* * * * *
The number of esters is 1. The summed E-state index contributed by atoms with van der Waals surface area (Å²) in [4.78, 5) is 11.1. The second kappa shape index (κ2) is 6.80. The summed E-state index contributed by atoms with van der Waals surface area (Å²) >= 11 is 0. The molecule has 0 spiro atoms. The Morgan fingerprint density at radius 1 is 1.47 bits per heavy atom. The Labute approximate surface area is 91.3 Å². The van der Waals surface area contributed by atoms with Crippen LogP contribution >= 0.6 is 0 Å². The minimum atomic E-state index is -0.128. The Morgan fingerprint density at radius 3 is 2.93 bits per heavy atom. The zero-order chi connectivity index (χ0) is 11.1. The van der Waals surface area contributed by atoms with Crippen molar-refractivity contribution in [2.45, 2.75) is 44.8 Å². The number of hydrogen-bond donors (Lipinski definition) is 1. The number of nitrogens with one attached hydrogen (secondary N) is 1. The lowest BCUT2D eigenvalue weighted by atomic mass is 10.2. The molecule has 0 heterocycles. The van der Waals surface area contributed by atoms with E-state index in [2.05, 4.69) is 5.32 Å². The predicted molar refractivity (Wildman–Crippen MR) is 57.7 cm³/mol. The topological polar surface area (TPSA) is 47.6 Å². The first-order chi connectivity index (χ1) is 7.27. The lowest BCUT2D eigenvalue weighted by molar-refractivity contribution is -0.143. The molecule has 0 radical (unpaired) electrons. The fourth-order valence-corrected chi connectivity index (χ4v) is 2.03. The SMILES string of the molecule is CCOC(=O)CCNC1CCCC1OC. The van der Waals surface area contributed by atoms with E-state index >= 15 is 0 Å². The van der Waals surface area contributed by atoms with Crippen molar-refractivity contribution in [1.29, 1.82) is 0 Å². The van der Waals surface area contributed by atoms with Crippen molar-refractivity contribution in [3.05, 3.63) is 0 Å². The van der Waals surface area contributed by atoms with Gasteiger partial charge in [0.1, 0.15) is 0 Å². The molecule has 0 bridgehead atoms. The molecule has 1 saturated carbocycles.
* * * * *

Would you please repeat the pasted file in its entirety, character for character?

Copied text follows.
The number of esters is 1. The summed E-state index contributed by atoms with van der Waals surface area (Å²) in [4.78, 5) is 11.1. The second kappa shape index (κ2) is 6.80. The summed E-state index contributed by atoms with van der Waals surface area (Å²) >= 11 is 0. The molecule has 0 spiro atoms. The Morgan fingerprint density at radius 1 is 1.47 bits per heavy atom. The Labute approximate surface area is 91.3 Å². The van der Waals surface area contributed by atoms with Crippen LogP contribution >= 0.6 is 0 Å². The minimum atomic E-state index is -0.128. The Morgan fingerprint density at radius 3 is 2.93 bits per heavy atom. The zero-order chi connectivity index (χ0) is 11.1. The van der Waals surface area contributed by atoms with Crippen molar-refractivity contribution in [2.45, 2.75) is 44.8 Å². The number of hydrogen-bond donors (Lipinski definition) is 1. The number of nitrogens with one attached hydrogen (secondary N) is 1. The lowest BCUT2D eigenvalue weighted by atomic mass is 10.2. The molecule has 0 heterocycles. The van der Waals surface area contributed by atoms with E-state index in [2.05, 4.69) is 5.32 Å². The predicted molar refractivity (Wildman–Crippen MR) is 57.7 cm³/mol. The topological polar surface area (TPSA) is 47.6 Å². The first-order chi connectivity index (χ1) is 7.27. The lowest BCUT2D eigenvalue weighted by molar-refractivity contribution is -0.143. The molecule has 0 radical (unpaired) electrons. The fourth-order valence-corrected chi connectivity index (χ4v) is 2.03. The SMILES string of the molecule is CCOC(=O)CCNC1CCCC1OC. The van der Waals surface area contributed by atoms with E-state index >= 15 is 0 Å². The van der Waals surface area contributed by atoms with Crippen molar-refractivity contribution in [1.29, 1.82) is 0 Å². The van der Waals surface area contributed by atoms with Crippen molar-refractivity contribution in [3.05, 3.63) is 0 Å². The van der Waals surface area contributed by atoms with Gasteiger partial charge in [0.1, 0.15) is 0 Å². The molecule has 0 bridgehead atoms. The molecule has 1 saturated carbocycles.